When you think of a name — or your name — what story or memory comes to mind? A post about the pathways and constraints of a name, and a invitation for your stories about our most basic expressions of identity.
As Latino Muslims grow in population, how do Americans make space in our minds for these new communities?
A profile from Delhi, India of a young Hindu woman who becomes an Evangelical Christian in secret. She shares how she struggles to adhere to her family's expectations to conform to local traditions, caste, and culture -- and remain devout to Jesus.
Archbishop Vincent Nichols ordains five priests for the Personal Ordinariate of Our Lady of Walsingham in Westminster Cathedral on Friday, June 10, 2011. (photo: ©Mazur/catholicchurch.org.uk)
Hurricanes, earthquakes, droughts, famines, tsunamis, floods, volcanic eruptions, and many other natural disasters — supernatural disasters and signals to Glenn Beck and Pat Robertson — are prime global and local topics. They inspire prayer and practical responses, but they also provide metaphoric language for religion. Try this, from National Catholic Reporter: “NO EARTHQUAKE FROM OVERTURE TO ANGLICANS,” a story by John L. Allen, Jr. This week he could have communicated as well by writing “No Hurricane after overture to Anglicans.” “Earthquake” works better, so let it stand.
The story of an 8-Ball Crip and Jewish convert who served in the IDF and asked whether he "started placing the state of Israel in the position of God." A guest report from Rosalina Nieves of USC's Annenberg School of Journalism.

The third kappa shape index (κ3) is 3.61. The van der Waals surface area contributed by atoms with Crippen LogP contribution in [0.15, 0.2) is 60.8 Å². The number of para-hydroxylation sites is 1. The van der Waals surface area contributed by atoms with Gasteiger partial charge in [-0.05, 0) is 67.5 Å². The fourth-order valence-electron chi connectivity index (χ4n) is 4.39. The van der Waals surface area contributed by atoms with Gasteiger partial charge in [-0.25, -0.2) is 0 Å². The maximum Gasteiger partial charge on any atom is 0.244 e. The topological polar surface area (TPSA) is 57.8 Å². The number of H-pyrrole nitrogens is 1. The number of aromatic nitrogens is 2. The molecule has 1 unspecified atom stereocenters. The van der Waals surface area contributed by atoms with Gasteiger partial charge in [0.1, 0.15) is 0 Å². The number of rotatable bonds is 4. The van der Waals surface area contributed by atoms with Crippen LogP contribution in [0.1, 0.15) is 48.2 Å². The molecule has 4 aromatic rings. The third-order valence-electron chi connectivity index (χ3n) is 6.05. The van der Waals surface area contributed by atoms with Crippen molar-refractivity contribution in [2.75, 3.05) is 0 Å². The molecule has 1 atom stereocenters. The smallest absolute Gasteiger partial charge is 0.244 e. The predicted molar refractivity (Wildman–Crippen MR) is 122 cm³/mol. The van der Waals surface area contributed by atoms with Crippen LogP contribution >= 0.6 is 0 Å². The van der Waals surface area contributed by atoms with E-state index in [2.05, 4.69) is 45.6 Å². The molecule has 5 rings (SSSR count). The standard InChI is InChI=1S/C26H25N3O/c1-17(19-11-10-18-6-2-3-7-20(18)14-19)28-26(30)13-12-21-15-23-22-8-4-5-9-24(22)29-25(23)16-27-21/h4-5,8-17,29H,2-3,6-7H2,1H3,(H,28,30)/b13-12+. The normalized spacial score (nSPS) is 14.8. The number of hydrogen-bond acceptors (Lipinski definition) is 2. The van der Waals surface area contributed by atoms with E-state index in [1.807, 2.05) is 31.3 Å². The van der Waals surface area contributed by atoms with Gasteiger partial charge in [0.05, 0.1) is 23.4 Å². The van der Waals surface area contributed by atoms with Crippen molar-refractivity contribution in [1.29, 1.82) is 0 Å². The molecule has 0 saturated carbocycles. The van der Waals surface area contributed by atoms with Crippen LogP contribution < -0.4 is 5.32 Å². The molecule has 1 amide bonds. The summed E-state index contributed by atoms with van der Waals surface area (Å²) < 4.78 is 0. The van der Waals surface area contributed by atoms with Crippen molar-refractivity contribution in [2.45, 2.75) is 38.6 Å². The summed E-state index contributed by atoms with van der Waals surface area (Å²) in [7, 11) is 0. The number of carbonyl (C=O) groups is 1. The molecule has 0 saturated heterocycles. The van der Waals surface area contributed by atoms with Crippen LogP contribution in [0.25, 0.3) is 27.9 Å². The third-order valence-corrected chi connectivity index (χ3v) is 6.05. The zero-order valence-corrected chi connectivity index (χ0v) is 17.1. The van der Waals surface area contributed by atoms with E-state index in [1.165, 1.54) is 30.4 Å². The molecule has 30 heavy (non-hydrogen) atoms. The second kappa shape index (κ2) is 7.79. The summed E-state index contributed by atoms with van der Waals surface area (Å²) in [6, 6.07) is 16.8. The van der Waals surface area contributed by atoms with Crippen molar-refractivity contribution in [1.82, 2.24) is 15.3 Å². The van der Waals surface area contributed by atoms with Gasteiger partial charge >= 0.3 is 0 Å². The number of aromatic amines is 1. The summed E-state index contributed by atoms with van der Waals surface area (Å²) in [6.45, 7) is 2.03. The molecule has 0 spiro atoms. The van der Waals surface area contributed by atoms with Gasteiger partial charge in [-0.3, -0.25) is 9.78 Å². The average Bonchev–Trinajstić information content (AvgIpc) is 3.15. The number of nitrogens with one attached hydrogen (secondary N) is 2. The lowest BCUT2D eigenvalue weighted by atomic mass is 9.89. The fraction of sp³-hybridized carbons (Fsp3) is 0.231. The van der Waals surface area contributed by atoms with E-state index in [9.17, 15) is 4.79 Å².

The first time I prayed the Islamic prayer, or salat, I stood in my living room in the silvery morning just moments before dawn. I was self-conscious and unsure of what to do. I had prepared flash cards to help me through the complicated process of standing, sitting, and bowing while reciting verses in Arabic. I stood facing Mecca and folded my right hand across my chest. My left hand clutched a flash card that read:
Bismillah ah Rahman ah Raheem
In the name of God, the most gracious, most merciful
Alhamdu lil-ahi rab-bil alamin
All praise be to the Lord, the Cherisher and Sustainer of the worlds
Ah rahman-ah rahim
The most merciful, most gracious
Master of the day of judgment
When the rapper Shyne's conversion is profiled, is Orthodox Judaism is used as just a hook?
A touching reflection by Mary Moos on spiritual displacement in a Roman Catholic family, finding a home in Judaism, and a better understanding of Christ during Passover.